where $q(t)$ is the position (measured in $x$) of the particle at time $t$, and the left hand side is evaluated at $x=q$. (I tend to write $\d$ for $\partial$ --- my TeX files always start with

`\def\d\partial`.) This equation can be written more succinctly as $a = F/m$.

This equation is symmetric under what I will call the

*common relativistic*(or

*Galileo*; "common" as an antonym to "special", "relativitistic" because this is a kind of "relativity") transformation

Einstein (most likely working in close consultation with Maric) is, of course, famous for modifying Newton's equation to instead remain invariant under the

*special relativistic*(or

*Lorentz*) transform:

$$ t \mapsto \frac{t + ux/c^2}{\sqrt{1 - u^2/c^2}} $$

What I'm wondering about in this entry, however, is a different equation of one-dimensional motion, this one written down by Schrodinger:

where now we must reinterpret particles. No longer is $q(t)$ "the location of our particle at time $t$"; instead, $|\Psi(t,x)|^2$ is the "probability of measuring our particle as having position $x$ at time $t$". (I retain the quotes only because really such a probability is the infinitesimal $\Psi dx$, and the probability of measuring the particle to be between $x = a$ and $x = b$ is the appropriate integral. In this discussion, I'm going to ignore the problems of normalization.)

In the case when $V(x)$ is the constant $V_0$, we can easily solve this equation:

Consider one particular eigenstate $e^{i(wt+kx)}$, and transform it a la "common" relativity. We'd get an adjusted state $e^{i((w+ku)t+kx)}$. Does this satisfy Schrodinger's equation for a constant potential? Well, yes. The wave we get is red-shifted, and we now need

*does not*transform to a state satisfying Schrodinger's equation.

This is not, actually, surprising: Replacing $\Psi(t,x)$ with $\Psi(t,x+ut)$ in Schrodinger's equation affects the time derivative as well as the space derivative: Writing $\Phi(t,x) = \Psi(t,x+ut)$ gives $\d\Phi/\d t = \d\Psi/\d t + u\d\Psi/\d x$. On the other hand, the right-hand side $\d^2/\d x^2$ does not pick up such an extra term. Only in the high-energy ($k\to 0$) limit does the extra $-ku\hbar$ term vanish, but never before the $w ~ k^2$ term does.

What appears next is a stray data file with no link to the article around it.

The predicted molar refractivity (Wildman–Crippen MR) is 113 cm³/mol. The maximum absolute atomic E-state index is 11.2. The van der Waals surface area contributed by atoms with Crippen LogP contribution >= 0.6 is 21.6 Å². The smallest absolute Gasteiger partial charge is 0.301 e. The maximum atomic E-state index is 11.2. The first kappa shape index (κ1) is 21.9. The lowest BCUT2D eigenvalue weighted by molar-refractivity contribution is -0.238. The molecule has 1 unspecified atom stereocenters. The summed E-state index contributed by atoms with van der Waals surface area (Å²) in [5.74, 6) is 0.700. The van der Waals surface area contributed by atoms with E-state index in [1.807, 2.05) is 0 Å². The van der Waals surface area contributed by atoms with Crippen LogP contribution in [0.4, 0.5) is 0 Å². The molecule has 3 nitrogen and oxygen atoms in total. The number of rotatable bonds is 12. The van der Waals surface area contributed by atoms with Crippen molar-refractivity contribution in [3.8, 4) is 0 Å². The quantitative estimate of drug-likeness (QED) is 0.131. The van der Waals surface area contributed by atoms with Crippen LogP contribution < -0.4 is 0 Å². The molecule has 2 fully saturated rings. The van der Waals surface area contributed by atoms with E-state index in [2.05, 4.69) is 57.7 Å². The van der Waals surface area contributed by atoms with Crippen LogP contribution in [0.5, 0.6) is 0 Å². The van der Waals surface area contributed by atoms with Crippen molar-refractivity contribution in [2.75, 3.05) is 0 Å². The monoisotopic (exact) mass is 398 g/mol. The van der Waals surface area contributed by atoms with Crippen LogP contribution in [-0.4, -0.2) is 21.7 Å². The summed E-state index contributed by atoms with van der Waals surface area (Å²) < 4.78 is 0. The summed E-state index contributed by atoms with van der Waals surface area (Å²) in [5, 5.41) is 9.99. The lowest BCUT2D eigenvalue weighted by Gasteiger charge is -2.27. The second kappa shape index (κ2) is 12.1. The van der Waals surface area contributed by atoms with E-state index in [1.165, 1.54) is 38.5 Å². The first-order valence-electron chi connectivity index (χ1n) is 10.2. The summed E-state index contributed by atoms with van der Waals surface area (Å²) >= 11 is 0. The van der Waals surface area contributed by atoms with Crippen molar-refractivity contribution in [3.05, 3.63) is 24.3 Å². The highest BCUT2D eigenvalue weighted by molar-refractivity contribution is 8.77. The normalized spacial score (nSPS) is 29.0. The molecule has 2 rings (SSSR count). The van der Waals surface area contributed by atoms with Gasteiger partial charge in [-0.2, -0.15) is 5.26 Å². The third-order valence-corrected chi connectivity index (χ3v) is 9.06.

(Incidentally, lest ye think Schrodinger's equation is actually special-relativisticly invariant: checking the relationship between $k$ and $w$ after a Lorentz transform gives a fourth-power in $k$ on the right and only a squared $k$ on the left. And the high-energy limit is equally bad.)

So what's up? Why do we tout Schrodinger's equation when it can't even give the right formulas under the patently classical common-relativistic transform? And what's the popper formula? I take it on good authority that the Dirac Equation is special-relativistically invariant (interestingly, and unlike Einstein's special relativity equations of motion, Dirac's wave function does not transform as a vector under rotations in 3-space, but as a mystical object called a "spinor"). But I'd expect there to be a common-relativistic equation of motion spit out by various more basic Quantum-Mechanics axioms. Or is it that Schrodinger actually correct and I'm just being daft?

## 1 comment:

Of course, now that I've taken a first course in QFT, I can partly answer the question: there are very coherent special-relativistic EOMs. In fact, the most basic classical field theory --- the continuous limit of harmonically-coupled harmonic oscillators (arranged isotropically, and coupled only to adjacent oscillators) --- is special-relativist with

cset by the "spring strength" and "spring mass" ratio. A classical field, for all intents and purposes, is a first-quantized point particle. Second-quantize, and you still preserve special relativity.But the question still remains: is there a common-relativistic theory? We could take $c\to\infty$ in QFT; the discrete springy model picks up infinities, but the continuous limit doesn't have problems. We end up with a theory of classical fields, but we can't Fourier-transform, because the waves move at the speed of light, and without transforming it's hard to use the same tricks to second-quantize.

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